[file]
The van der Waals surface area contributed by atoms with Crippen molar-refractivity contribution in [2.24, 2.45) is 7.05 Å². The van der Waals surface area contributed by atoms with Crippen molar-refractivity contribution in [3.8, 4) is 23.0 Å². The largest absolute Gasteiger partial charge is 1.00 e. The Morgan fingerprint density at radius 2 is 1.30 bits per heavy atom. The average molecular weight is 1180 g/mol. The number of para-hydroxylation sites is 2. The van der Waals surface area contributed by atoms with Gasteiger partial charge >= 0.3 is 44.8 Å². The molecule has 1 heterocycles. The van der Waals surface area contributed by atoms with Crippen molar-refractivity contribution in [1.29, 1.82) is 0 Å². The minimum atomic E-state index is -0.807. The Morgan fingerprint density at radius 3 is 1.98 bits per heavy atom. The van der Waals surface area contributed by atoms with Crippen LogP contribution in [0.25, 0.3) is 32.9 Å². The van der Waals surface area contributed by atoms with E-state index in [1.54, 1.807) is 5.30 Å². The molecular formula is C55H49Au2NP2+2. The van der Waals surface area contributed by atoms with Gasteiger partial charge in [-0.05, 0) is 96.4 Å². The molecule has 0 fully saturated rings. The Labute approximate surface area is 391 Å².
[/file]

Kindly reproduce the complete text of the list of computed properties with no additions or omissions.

The van der Waals surface area contributed by atoms with Crippen molar-refractivity contribution in [2.24, 2.45) is 7.05 Å². The van der Waals surface area contributed by atoms with Crippen molar-refractivity contribution in [3.8, 4) is 23.0 Å². The largest absolute Gasteiger partial charge is 1.00 e. The Morgan fingerprint density at radius 2 is 1.30 bits per heavy atom. The average molecular weight is 1180 g/mol. The number of para-hydroxylation sites is 2. The van der Waals surface area contributed by atoms with Gasteiger partial charge >= 0.3 is 44.8 Å². The molecule has 1 heterocycles. The van der Waals surface area contributed by atoms with Crippen molar-refractivity contribution in [1.29, 1.82) is 0 Å². The minimum atomic E-state index is -0.807. The Morgan fingerprint density at radius 3 is 1.98 bits per heavy atom. The van der Waals surface area contributed by atoms with Crippen LogP contribution in [0.25, 0.3) is 32.9 Å². The van der Waals surface area contributed by atoms with E-state index in [1.54, 1.807) is 5.30 Å². The molecular formula is C55H49Au2NP2+2. The van der Waals surface area contributed by atoms with Gasteiger partial charge in [-0.05, 0) is 96.4 Å². The molecule has 0 fully saturated rings. The Labute approximate surface area is 391 Å².